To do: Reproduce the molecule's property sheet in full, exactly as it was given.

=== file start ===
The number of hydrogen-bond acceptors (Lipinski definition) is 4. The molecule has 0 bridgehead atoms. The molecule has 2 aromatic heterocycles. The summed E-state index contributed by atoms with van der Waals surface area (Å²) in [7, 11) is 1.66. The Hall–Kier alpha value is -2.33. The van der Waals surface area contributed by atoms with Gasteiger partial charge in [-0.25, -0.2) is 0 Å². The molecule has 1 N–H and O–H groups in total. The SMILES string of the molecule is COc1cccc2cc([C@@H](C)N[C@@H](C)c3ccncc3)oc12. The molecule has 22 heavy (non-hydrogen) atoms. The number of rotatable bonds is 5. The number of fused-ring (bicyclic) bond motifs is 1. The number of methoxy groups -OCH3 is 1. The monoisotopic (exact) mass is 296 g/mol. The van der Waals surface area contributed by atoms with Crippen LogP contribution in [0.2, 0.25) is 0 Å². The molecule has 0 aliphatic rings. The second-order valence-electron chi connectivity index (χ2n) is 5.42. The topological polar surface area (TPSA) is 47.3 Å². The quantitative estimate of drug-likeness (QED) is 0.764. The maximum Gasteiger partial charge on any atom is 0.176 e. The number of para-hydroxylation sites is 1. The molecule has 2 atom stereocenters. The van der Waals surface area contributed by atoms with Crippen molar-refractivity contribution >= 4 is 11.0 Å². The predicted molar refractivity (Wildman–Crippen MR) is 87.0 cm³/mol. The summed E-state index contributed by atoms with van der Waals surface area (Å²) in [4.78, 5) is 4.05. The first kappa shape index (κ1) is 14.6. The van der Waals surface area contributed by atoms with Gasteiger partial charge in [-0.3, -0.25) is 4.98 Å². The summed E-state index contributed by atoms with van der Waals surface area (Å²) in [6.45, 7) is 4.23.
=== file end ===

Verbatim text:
The number of hydrogen-bond acceptors (Lipinski definition) is 4. The molecule has 0 bridgehead atoms. The molecule has 2 aromatic heterocycles. The summed E-state index contributed by atoms with van der Waals surface area (Å²) in [7, 11) is 1.66. The Hall–Kier alpha value is -2.33. The van der Waals surface area contributed by atoms with Gasteiger partial charge in [-0.25, -0.2) is 0 Å². The molecule has 1 N–H and O–H groups in total. The SMILES string of the molecule is COc1cccc2cc([C@@H](C)N[C@@H](C)c3ccncc3)oc12. The molecule has 22 heavy (non-hydrogen) atoms. The number of rotatable bonds is 5. The number of fused-ring (bicyclic) bond motifs is 1. The number of methoxy groups -OCH3 is 1. The monoisotopic (exact) mass is 296 g/mol. The van der Waals surface area contributed by atoms with Crippen LogP contribution in [0.2, 0.25) is 0 Å². The molecule has 0 aliphatic rings. The second-order valence-electron chi connectivity index (χ2n) is 5.42. The topological polar surface area (TPSA) is 47.3 Å². The quantitative estimate of drug-likeness (QED) is 0.764. The maximum Gasteiger partial charge on any atom is 0.176 e. The number of para-hydroxylation sites is 1. The molecule has 2 atom stereocenters. The van der Waals surface area contributed by atoms with Crippen molar-refractivity contribution >= 4 is 11.0 Å². The predicted molar refractivity (Wildman–Crippen MR) is 87.0 cm³/mol. The summed E-state index contributed by atoms with van der Waals surface area (Å²) in [4.78, 5) is 4.05. The first kappa shape index (κ1) is 14.6. The van der Waals surface area contributed by atoms with Gasteiger partial charge in [-0.3, -0.25) is 4.98 Å². The summed E-state index contributed by atoms with van der Waals surface area (Å²) in [6.45, 7) is 4.23.